A newspaper reporter and a retired, blind journalist try to solve a series of killings connected to a pharmaceutical company's experimental, top-secret research projects and in so doing, both become targets of the killer.
A young man tries to help a teenage European girl who escaped from a clinic hospital after witnessing the murder of her parents by a serial killer and they try to find the killer before the killer finds them.
In Italy, the American writer Sam Dalmas witnesses an attempt of murder of the owner of an art gallery, Monica Ranieri, a couple of days before returning home. Inspector Morosini, who is in charge of investigating the three previous murderers of the serial-killer, asks for help to Dalmas and takes his passport. Dalmas decides to stay with his girlfriend Julia and to help the police in the investigation. The killer threatens Dalmas and Julia by phone and the police overhears a strange noise in the tape. Soon the serial killer stalks Julia and Damas. Who might be the killer?Written by
Claudio Carvalho, Rio de Janeiro, Brazil
The rare Siberian bird from which the title of the film comes from is actually a Crowned Crane native to Africa. See more »
[final lines, voiceover]
I can hear it now: "Go to Italy. It's a peaceful country, nothing much ever happens there."
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When inspector Morosini meets Sam at the hospital after he's escaped from the hired killer, he asks him if he could recognize him. In the US version he says he couldn't, explaining he didn't see his face clearly; in the Italian version he says yes because "You don't easily forget a face like that" See more »
Argento's first film is his first Giallo, and one that is sharply crafted, amusing, chilling, and even eerily jazzy
Dario Argento's first dip into the directorial pool is a pot-boiler somewhere in the realm between Hitchcock and Jack the Ripper, classic noir and the "modern" cat-and-mouse serial killer picture. Argento's method's may still be in a slightly embryonic state (i.e. his intense stylistic flourishes, which by the 80s would seem totally ridiculous in comparison to Crystal Plumage), but already on his first film as director- not on writer, however, as he penned all odds and sorts of spaghetti westerns and thrillers- he assumes control like it's second nature. Suspense sequences involving the coolly suited knife-wielding killer, with Argento trademark black gloves, and a long trench-coat and black hat, come off without a hitch, and not without the kind of excess gore that he and other Italian Giallo directors got branded with throughout the 70s and 80s. Damned if I'll say this, it's probably the one film by the director you can show unashamedly to your grandmother.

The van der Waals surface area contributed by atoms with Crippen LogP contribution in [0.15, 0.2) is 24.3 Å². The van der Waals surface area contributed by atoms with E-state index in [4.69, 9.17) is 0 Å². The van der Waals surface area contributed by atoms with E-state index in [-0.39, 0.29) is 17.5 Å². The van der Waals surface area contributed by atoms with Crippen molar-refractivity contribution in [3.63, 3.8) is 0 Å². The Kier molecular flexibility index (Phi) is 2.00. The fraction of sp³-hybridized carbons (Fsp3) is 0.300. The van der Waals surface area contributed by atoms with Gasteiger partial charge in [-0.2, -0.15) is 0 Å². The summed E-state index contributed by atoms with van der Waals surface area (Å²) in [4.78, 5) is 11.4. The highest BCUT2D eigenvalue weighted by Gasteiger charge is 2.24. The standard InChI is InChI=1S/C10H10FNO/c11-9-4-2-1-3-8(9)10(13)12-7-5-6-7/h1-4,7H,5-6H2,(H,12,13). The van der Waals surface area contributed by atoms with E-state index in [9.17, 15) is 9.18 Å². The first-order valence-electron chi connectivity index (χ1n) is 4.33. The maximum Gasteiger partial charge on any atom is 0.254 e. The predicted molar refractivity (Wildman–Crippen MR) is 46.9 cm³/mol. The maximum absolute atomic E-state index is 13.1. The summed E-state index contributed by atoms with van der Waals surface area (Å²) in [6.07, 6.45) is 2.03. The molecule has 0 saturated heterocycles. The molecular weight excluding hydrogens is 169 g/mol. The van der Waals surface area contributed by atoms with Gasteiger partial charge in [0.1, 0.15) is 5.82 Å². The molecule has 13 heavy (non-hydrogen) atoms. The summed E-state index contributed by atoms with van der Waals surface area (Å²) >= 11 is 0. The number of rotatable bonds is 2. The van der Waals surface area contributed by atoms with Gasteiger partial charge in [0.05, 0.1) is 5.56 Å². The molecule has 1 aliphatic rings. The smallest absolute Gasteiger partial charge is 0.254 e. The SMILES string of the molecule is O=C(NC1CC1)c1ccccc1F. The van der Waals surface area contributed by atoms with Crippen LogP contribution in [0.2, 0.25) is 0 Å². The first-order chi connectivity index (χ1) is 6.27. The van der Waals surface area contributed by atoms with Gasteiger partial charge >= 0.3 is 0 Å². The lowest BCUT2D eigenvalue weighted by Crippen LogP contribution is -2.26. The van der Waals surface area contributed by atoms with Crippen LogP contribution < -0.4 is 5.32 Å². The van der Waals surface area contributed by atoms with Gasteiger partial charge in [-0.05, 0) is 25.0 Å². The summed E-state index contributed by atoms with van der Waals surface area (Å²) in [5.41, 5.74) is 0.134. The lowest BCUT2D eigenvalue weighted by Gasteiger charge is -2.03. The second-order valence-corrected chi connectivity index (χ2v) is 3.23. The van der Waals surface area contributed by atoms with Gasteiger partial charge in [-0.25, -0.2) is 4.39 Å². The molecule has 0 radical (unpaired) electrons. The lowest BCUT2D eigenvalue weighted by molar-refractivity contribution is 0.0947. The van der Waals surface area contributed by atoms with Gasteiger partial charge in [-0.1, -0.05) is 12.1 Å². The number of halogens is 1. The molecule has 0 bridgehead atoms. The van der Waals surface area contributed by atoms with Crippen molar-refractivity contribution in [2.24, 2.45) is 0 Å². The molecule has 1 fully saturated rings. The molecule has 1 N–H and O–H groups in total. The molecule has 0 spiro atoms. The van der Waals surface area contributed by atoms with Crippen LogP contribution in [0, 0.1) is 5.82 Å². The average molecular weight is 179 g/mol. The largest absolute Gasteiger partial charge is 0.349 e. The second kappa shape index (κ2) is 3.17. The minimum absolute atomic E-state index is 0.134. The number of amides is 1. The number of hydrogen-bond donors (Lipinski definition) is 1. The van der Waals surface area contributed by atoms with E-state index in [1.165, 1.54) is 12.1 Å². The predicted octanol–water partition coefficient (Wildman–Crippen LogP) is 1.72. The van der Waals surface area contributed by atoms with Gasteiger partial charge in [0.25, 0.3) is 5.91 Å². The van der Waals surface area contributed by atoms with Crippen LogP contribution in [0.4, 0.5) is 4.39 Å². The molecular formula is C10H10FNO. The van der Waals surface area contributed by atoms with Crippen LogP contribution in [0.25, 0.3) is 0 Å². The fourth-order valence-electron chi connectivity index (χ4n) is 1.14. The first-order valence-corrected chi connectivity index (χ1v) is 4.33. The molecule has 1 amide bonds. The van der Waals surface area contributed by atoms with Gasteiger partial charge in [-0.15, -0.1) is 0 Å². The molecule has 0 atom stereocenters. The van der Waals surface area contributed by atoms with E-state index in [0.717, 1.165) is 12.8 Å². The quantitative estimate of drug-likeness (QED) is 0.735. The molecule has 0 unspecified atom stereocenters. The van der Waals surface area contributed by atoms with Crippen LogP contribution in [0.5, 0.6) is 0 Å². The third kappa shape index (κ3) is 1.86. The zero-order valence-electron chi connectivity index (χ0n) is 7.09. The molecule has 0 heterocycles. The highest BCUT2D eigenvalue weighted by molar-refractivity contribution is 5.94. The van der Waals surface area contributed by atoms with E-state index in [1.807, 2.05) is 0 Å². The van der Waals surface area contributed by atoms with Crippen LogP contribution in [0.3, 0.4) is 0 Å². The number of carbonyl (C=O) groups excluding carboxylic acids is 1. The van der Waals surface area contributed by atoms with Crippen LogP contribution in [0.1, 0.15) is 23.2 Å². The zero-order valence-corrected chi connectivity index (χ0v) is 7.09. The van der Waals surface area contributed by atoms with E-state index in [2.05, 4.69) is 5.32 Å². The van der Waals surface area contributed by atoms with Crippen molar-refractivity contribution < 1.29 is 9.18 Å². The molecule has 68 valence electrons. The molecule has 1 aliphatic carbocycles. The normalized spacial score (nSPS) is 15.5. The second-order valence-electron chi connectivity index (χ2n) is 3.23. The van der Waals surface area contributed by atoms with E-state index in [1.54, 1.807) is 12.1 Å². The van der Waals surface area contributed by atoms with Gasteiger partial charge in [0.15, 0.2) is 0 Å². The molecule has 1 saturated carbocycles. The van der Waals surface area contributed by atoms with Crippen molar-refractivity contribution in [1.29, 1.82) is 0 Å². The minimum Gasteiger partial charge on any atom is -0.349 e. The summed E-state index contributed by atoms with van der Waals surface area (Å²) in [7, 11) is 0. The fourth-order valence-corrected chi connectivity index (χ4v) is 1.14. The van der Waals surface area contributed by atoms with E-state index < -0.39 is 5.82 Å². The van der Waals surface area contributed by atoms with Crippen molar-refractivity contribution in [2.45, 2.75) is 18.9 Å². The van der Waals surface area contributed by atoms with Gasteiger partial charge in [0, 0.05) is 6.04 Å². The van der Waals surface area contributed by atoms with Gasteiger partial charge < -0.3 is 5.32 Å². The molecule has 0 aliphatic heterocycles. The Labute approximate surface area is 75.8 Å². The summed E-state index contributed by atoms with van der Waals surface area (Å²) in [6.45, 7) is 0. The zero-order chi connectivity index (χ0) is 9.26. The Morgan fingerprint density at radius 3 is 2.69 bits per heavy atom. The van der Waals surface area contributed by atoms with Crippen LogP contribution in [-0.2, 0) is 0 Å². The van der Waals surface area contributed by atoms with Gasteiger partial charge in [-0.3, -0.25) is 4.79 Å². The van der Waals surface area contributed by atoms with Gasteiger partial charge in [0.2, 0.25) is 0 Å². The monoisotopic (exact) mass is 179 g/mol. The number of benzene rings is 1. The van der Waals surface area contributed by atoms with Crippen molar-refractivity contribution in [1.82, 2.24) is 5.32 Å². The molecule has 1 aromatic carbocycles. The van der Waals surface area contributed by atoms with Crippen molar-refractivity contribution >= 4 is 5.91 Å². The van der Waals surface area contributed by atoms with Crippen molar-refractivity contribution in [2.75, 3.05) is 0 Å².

Tony Musante, an actor I've never come across, impresses (as far as a protagonist in an Argento film can such as this) as an American with his girlfriend who are in Italy for some reason or another (a writer it would seem, as we only are told in one or two scenes, which is just as well). He witnesses an attack on a woman inside an art gallery, the only witness in a string of what has already been vicious murders by butcher knife, all women, all unconnected. He just wants to leave, but he has to stick around to give more details. And then, lo and behold, he grows more and more intrigued and involved in the case till, of course, he and his girlfriend become a target by this sadistic killer! All of this is handled by Argento as if they're not the conventions that we all know in this kind of thriller; he approaches all of them with a fresh take, and adds in doses of unexpected humor to keep things interesting (the painter behind the possible clue-painting with the killer in a field and his cats is incredibly funny).
But it would be just one thing if Argento kept at making near-golden Hitchcockian ideals and the pulpy juices of a genre piece moving along. Argento is out to depict a sense of paranoia, growing and growing upon an aesthetic that is not quite the Master of Suspense, and not quite your common Dirty Harry thriller (though Ennio Morricone's score sounds like a mix of his quintessential touch and some Lalo Schifrin thrown in for good measure). In a sense Vittorio Storaro's cinematography throws one off guard; it's at times not so shot like your common thriller, but as something more ambitious, something that drills away through its premise to dig up any pure cinematic threat to the characters.
This might sound a little pretentious, but just watch certain sequences, like when Sam is being trailed by the man in the yellow jacket, or when the second female victim is seen, point of view changing without a beat misses on either end. Thanks to Argento's backup of Storaro and Morricone, he has here a twisting tale of a psycho killer with an artistic edge. It's clear to see, even with the ending that yells out as Psycho exposition rip-off, that he was on his way to a solid career.
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